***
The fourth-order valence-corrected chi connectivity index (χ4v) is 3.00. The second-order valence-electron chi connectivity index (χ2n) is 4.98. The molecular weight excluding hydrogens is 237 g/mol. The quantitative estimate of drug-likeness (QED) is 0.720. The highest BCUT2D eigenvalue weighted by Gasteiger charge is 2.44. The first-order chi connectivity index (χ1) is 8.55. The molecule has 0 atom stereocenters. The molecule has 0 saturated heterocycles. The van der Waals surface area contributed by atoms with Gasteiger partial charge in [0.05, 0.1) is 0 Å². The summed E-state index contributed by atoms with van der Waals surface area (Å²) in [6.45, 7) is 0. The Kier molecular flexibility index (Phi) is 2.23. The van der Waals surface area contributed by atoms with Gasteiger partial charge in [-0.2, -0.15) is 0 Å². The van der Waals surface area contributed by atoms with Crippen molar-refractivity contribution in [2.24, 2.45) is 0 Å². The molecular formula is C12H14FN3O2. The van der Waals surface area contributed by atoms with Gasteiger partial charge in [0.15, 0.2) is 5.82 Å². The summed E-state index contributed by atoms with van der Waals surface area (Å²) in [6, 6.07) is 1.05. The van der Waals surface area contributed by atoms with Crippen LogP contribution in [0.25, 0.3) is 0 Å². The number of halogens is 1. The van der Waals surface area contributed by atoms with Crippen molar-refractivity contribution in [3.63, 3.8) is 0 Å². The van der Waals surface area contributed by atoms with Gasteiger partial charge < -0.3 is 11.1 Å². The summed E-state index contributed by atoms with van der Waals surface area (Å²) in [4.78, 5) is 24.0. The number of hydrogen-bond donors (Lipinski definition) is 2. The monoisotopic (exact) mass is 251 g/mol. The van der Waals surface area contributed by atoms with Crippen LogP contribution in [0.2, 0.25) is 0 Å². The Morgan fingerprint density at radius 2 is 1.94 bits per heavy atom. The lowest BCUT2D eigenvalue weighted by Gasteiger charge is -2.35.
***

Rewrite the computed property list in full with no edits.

The fourth-order valence-corrected chi connectivity index (χ4v) is 3.00. The second-order valence-electron chi connectivity index (χ2n) is 4.98. The molecular weight excluding hydrogens is 237 g/mol. The quantitative estimate of drug-likeness (QED) is 0.720. The highest BCUT2D eigenvalue weighted by Gasteiger charge is 2.44. The first-order chi connectivity index (χ1) is 8.55. The molecule has 0 atom stereocenters. The molecule has 0 saturated heterocycles. The van der Waals surface area contributed by atoms with Gasteiger partial charge in [0.05, 0.1) is 0 Å². The summed E-state index contributed by atoms with van der Waals surface area (Å²) in [6.45, 7) is 0. The Kier molecular flexibility index (Phi) is 2.23. The van der Waals surface area contributed by atoms with Gasteiger partial charge in [-0.2, -0.15) is 0 Å². The van der Waals surface area contributed by atoms with Crippen molar-refractivity contribution in [2.24, 2.45) is 0 Å². The molecular formula is C12H14FN3O2. The van der Waals surface area contributed by atoms with Gasteiger partial charge in [0.15, 0.2) is 5.82 Å². The summed E-state index contributed by atoms with van der Waals surface area (Å²) in [6, 6.07) is 1.05. The van der Waals surface area contributed by atoms with Crippen LogP contribution in [0.25, 0.3) is 0 Å². The number of halogens is 1. The van der Waals surface area contributed by atoms with Crippen molar-refractivity contribution in [3.63, 3.8) is 0 Å². The van der Waals surface area contributed by atoms with Gasteiger partial charge < -0.3 is 11.1 Å². The summed E-state index contributed by atoms with van der Waals surface area (Å²) in [4.78, 5) is 24.0. The number of hydrogen-bond donors (Lipinski definition) is 2. The monoisotopic (exact) mass is 251 g/mol. The van der Waals surface area contributed by atoms with Crippen LogP contribution in [0.2, 0.25) is 0 Å². The Morgan fingerprint density at radius 2 is 1.94 bits per heavy atom. The lowest BCUT2D eigenvalue weighted by Gasteiger charge is -2.35.